Evaluation

Baddeley’s theory accounts reasonably well for the word-length effect and the effects of articulatory suppression. Baddeley et al. (1998) and Papagno et al. (1991) suggest that the phonological loop may be more important in learning new words than familiar ones. Baddeley (1998) found evidence that subvocal rehearsal is not needed for vocabulary learning as young children (who do not use subvocal rehearsal) still show a link between phonological memory and vocabulary learning.

VISUO-SPATIAL SKETCHPAD

Used in the temporary storage and manipulation of spatial and visual information. See Baddeley et al. (1975) and Baddeley and Lieberman (1980) for studies which suggest that the processing of visualisable messages relies mainly on spatial coding.

Logie (1995) argues for two components of visuo-spatial working memory: The visual cache stores form and colour information; and the inner scribe deals with spatial and movement information and body movements; rehearses and transfers information in the visual cache to the central executive.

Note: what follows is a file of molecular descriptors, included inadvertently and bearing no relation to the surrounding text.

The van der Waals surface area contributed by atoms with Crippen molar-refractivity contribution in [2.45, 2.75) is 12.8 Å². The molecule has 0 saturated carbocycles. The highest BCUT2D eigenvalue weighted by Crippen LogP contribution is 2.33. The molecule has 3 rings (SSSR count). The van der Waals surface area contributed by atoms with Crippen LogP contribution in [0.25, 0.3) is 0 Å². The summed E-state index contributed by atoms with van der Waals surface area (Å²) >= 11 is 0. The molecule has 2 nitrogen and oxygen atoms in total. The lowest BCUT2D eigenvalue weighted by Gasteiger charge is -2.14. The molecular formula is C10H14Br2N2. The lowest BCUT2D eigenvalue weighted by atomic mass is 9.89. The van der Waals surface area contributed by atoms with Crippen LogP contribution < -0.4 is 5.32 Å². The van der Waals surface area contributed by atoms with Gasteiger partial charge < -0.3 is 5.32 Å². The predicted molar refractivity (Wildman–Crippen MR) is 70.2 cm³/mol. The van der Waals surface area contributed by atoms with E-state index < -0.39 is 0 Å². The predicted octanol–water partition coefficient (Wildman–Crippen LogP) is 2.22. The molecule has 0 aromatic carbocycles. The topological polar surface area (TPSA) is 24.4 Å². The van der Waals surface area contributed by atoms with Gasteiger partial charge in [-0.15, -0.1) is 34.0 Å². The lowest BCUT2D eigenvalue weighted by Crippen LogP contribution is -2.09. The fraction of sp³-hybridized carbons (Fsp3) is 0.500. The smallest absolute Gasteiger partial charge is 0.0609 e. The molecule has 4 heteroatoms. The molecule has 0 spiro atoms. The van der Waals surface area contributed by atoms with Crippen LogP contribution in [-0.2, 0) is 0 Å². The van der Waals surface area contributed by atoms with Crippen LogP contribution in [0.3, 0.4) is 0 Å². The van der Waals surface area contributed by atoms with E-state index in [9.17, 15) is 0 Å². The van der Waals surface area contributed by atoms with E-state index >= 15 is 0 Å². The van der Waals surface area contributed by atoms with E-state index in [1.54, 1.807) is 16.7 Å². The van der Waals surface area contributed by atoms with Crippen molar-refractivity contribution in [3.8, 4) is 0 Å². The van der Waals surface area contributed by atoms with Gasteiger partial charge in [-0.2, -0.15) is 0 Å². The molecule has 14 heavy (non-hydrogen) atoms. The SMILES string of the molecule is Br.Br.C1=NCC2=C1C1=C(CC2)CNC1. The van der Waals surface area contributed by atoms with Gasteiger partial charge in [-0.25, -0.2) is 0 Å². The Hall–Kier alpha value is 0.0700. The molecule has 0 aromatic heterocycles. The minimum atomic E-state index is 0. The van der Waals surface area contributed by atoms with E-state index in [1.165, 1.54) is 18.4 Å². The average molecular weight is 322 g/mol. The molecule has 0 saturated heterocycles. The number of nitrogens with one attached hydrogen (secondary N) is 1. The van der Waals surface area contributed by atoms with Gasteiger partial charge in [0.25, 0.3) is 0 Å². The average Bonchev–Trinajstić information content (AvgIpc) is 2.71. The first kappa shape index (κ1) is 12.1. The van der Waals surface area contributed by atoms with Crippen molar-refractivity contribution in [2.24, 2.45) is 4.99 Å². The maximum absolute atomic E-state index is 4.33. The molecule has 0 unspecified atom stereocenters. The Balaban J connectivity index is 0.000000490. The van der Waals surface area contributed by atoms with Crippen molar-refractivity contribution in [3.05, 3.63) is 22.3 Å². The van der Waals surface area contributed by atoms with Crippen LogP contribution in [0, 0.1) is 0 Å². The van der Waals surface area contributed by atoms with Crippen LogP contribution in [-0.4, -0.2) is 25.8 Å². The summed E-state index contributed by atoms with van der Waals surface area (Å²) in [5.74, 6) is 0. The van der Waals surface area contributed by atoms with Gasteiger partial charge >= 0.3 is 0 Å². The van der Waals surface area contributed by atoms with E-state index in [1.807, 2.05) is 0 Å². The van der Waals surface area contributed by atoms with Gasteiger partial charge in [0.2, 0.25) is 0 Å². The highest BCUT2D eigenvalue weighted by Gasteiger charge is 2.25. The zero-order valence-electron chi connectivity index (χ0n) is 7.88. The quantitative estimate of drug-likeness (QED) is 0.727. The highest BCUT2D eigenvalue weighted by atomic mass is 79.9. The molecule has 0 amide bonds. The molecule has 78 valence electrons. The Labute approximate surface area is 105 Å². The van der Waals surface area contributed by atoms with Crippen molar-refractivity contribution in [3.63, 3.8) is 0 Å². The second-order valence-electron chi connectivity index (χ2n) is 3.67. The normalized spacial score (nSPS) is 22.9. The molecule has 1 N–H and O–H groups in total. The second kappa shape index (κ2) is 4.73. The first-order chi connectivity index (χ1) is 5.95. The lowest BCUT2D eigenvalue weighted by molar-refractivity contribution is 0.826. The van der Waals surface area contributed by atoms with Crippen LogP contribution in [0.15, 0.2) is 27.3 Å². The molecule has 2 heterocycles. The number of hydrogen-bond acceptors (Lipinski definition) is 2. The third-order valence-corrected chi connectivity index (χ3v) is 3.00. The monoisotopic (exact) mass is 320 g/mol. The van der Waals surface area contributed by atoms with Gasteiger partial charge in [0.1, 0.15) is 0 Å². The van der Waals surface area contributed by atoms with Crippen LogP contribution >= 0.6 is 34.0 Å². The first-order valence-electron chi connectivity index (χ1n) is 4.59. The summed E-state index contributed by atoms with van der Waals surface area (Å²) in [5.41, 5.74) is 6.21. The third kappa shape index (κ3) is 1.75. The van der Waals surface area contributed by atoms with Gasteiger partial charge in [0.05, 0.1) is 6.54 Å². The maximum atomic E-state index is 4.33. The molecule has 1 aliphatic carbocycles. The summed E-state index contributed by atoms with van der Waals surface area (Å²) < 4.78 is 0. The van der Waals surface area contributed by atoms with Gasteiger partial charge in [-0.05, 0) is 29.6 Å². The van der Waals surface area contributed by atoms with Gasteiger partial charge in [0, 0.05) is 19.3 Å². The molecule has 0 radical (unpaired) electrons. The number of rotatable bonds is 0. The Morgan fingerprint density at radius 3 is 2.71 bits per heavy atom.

Evidence

Support for Logie’s theory comes from

  • Comparisons of learning techniques and interference tasks (Quinn & McConnell, 1996).
  • Stroke patient data showing dissociation of task performance due to a specific functional deficit (Beschin et al., 1997;Farah et al., 1988).
  • Smith and Jonides (1997; see E&K p. 200) conducted a PET study which showed differences in brain activation during different visual and spatial working memory tasks (also see Sala et al. (2003) review).
  • Brandimonte et al. (1992) describe the link between the visuo-spatial sketchpad and Kosslyn’s spatial medium.

Evaluation

Three main types of evidence support the theory of separate visual (visual cache) and spatial (inner scribe) components to the visuo-spatial sketchpad. • Little interference between visual and spatial tasks (e.g., Baddeley & Lieberman, 1980).

  • Brain damage to one, but not the other, component (e.g., Beschin et al., 1997).
  • Brain-imaging data (e.g., Smith & Jonides, 1997).